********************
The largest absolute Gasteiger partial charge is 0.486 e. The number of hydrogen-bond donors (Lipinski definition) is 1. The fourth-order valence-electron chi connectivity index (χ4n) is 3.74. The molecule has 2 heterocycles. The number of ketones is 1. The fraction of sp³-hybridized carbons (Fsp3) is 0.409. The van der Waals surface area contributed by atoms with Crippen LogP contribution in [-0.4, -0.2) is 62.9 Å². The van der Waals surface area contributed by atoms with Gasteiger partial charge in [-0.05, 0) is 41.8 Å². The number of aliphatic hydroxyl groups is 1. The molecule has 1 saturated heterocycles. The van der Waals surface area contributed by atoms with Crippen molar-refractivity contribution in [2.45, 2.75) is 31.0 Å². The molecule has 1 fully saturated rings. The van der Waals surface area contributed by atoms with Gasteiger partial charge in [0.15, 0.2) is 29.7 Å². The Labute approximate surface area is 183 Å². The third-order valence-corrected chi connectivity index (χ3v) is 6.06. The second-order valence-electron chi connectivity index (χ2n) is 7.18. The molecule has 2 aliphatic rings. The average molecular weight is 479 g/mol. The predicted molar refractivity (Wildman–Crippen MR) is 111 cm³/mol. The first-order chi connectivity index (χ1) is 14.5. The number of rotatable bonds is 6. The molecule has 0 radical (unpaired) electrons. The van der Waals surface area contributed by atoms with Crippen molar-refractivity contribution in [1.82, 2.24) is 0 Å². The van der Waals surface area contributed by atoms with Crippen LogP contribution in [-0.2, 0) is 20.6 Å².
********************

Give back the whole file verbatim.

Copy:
The largest absolute Gasteiger partial charge is 0.486 e. The number of hydrogen-bond donors (Lipinski definition) is 1. The fourth-order valence-electron chi connectivity index (χ4n) is 3.74. The molecule has 2 heterocycles. The number of ketones is 1. The fraction of sp³-hybridized carbons (Fsp3) is 0.409. The van der Waals surface area contributed by atoms with Crippen LogP contribution in [-0.4, -0.2) is 62.9 Å². The van der Waals surface area contributed by atoms with Gasteiger partial charge in [-0.05, 0) is 41.8 Å². The number of aliphatic hydroxyl groups is 1. The molecule has 1 saturated heterocycles. The van der Waals surface area contributed by atoms with Crippen molar-refractivity contribution in [2.45, 2.75) is 31.0 Å². The molecule has 1 fully saturated rings. The van der Waals surface area contributed by atoms with Gasteiger partial charge in [0.15, 0.2) is 29.7 Å². The Labute approximate surface area is 183 Å². The third-order valence-corrected chi connectivity index (χ3v) is 6.06. The second-order valence-electron chi connectivity index (χ2n) is 7.18. The molecule has 2 aliphatic rings. The average molecular weight is 479 g/mol. The predicted molar refractivity (Wildman–Crippen MR) is 111 cm³/mol. The first-order chi connectivity index (χ1) is 14.5. The number of rotatable bonds is 6. The molecule has 0 radical (unpaired) electrons. The van der Waals surface area contributed by atoms with Crippen molar-refractivity contribution in [1.82, 2.24) is 0 Å². The van der Waals surface area contributed by atoms with Crippen LogP contribution in [-0.2, 0) is 20.6 Å².